Cinquin O‡*, Crittenden S.L.‡, Morgan D.E., Kimble J*. PNAS 107(5), pp2048-53 (2010)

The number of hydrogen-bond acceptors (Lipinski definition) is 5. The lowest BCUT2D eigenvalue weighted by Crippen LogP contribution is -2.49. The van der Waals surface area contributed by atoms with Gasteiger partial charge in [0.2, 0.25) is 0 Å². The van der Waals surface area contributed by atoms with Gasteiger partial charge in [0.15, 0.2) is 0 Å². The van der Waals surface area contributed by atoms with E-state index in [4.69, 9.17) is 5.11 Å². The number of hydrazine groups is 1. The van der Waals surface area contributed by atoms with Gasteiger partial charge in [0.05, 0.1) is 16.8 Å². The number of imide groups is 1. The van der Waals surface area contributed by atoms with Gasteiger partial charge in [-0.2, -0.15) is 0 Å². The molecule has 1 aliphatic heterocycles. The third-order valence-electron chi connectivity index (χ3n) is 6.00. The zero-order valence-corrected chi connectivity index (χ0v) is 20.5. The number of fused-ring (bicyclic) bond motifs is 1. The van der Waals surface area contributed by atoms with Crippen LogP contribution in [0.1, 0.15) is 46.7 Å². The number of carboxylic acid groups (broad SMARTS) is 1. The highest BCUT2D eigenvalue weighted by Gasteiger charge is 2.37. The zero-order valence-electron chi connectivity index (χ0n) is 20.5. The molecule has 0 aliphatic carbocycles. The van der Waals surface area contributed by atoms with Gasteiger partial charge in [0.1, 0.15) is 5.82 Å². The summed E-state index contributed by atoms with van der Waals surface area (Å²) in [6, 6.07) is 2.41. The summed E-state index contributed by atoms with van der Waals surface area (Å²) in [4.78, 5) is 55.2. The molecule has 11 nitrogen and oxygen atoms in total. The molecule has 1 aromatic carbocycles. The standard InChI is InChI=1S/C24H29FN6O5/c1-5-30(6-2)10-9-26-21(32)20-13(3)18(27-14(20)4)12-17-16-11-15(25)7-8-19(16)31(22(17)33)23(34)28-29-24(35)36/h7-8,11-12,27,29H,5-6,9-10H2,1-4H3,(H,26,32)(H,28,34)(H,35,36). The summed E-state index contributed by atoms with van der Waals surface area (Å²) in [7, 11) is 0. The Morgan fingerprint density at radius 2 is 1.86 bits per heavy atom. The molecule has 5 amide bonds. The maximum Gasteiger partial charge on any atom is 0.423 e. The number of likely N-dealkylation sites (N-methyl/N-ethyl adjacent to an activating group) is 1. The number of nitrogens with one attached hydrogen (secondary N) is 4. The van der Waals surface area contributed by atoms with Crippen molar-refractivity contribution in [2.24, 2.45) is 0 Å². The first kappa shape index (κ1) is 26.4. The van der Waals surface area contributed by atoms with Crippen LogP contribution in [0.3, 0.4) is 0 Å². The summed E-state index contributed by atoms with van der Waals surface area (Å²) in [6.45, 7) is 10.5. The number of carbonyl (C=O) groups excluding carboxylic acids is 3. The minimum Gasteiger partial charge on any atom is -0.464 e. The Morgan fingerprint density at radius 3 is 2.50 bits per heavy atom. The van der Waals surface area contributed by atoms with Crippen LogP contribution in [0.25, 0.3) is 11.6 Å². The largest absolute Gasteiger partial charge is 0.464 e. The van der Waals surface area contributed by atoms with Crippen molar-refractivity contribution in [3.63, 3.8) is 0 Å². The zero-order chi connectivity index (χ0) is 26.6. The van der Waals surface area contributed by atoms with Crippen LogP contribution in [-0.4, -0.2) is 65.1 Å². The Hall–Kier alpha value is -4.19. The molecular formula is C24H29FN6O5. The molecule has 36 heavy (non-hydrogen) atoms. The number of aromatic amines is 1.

Controls of stem cell maintenance and early differentiation are known in several systems. However, the progression from stem cell self-renewal to overt signs of early differentiation is a poorly understood but important problem in stem cell biology. The Caenorhabditis elegans germ line provides a genetically defined model for studying that progression. In this system, a single-celled mesenchymal niche, the distal tip cell (DTC), employs GLP-1/Notch signaling and an RNA regulatory network to balance self-renewal and early differentiation within the “mitotic region,” which continuously self-renews while generating new gametes. Here, we investigate germ cells in the mitotic region for their capacity to differentiate and their state of maturation. Two distinct pools emerge. The “distal pool” is maintained by the DTC in an essentially uniform and immature or “stem cell–like” state; the “proximal pool,” by contrast, contains cells that are maturing toward early differentiation and are likely transit-amplifying cells. A rough estimate of pool sizes is 30–70 germ cells in the distal immature pool and ~150 in the proximal transit-amplifying pool. We present a simple model for how the network underlying the switch between self-renewal and early differentiation may be acting in these two pools. According to our model, the self-renewal mode of the network maintains the distal pool in an immature state, whereas the transition between self-renewal and early differentiation modes of the network underlies the graded maturation of germ cells in the proximal pool. We discuss implications of this model for controls of stem cells more broadly.